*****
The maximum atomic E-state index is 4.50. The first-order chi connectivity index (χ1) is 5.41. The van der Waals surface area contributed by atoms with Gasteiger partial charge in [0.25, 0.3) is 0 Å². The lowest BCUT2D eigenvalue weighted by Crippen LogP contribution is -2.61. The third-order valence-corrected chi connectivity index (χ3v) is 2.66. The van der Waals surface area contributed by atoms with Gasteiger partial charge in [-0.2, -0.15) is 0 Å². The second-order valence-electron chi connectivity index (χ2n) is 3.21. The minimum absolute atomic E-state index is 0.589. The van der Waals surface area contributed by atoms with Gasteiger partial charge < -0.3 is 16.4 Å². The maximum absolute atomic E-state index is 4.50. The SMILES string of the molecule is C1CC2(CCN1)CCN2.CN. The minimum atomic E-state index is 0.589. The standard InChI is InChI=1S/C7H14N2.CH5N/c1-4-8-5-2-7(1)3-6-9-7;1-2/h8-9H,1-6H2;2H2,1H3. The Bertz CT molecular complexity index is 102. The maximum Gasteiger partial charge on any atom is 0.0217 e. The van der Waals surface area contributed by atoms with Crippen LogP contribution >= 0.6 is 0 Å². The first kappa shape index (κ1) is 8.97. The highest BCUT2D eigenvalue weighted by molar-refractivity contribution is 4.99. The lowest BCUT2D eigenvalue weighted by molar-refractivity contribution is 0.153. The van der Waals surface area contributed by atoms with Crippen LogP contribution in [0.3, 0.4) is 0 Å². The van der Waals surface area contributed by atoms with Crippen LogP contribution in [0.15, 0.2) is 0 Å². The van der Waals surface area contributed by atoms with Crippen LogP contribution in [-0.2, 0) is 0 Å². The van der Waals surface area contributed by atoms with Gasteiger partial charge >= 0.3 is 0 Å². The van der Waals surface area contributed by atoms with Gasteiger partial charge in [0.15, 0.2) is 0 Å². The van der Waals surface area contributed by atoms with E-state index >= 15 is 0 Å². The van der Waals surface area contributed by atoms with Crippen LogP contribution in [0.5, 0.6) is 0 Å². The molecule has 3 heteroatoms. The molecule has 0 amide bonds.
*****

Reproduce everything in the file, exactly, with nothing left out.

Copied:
The maximum atomic E-state index is 4.50. The first-order chi connectivity index (χ1) is 5.41. The van der Waals surface area contributed by atoms with Gasteiger partial charge in [0.25, 0.3) is 0 Å². The lowest BCUT2D eigenvalue weighted by Crippen LogP contribution is -2.61. The third-order valence-corrected chi connectivity index (χ3v) is 2.66. The van der Waals surface area contributed by atoms with Gasteiger partial charge in [-0.2, -0.15) is 0 Å². The second-order valence-electron chi connectivity index (χ2n) is 3.21. The minimum absolute atomic E-state index is 0.589. The van der Waals surface area contributed by atoms with Gasteiger partial charge < -0.3 is 16.4 Å². The maximum absolute atomic E-state index is 4.50. The SMILES string of the molecule is C1CC2(CCN1)CCN2.CN. The minimum atomic E-state index is 0.589. The standard InChI is InChI=1S/C7H14N2.CH5N/c1-4-8-5-2-7(1)3-6-9-7;1-2/h8-9H,1-6H2;2H2,1H3. The Bertz CT molecular complexity index is 102. The maximum Gasteiger partial charge on any atom is 0.0217 e. The van der Waals surface area contributed by atoms with Crippen LogP contribution >= 0.6 is 0 Å². The first kappa shape index (κ1) is 8.97. The highest BCUT2D eigenvalue weighted by molar-refractivity contribution is 4.99. The lowest BCUT2D eigenvalue weighted by molar-refractivity contribution is 0.153. The van der Waals surface area contributed by atoms with Crippen LogP contribution in [0.3, 0.4) is 0 Å². The van der Waals surface area contributed by atoms with Crippen LogP contribution in [0.15, 0.2) is 0 Å². The van der Waals surface area contributed by atoms with Crippen LogP contribution in [-0.2, 0) is 0 Å². The van der Waals surface area contributed by atoms with Gasteiger partial charge >= 0.3 is 0 Å². The van der Waals surface area contributed by atoms with Gasteiger partial charge in [0.15, 0.2) is 0 Å². The van der Waals surface area contributed by atoms with E-state index >= 15 is 0 Å². The van der Waals surface area contributed by atoms with Crippen LogP contribution in [0.5, 0.6) is 0 Å². The molecule has 3 heteroatoms. The molecule has 0 amide bonds.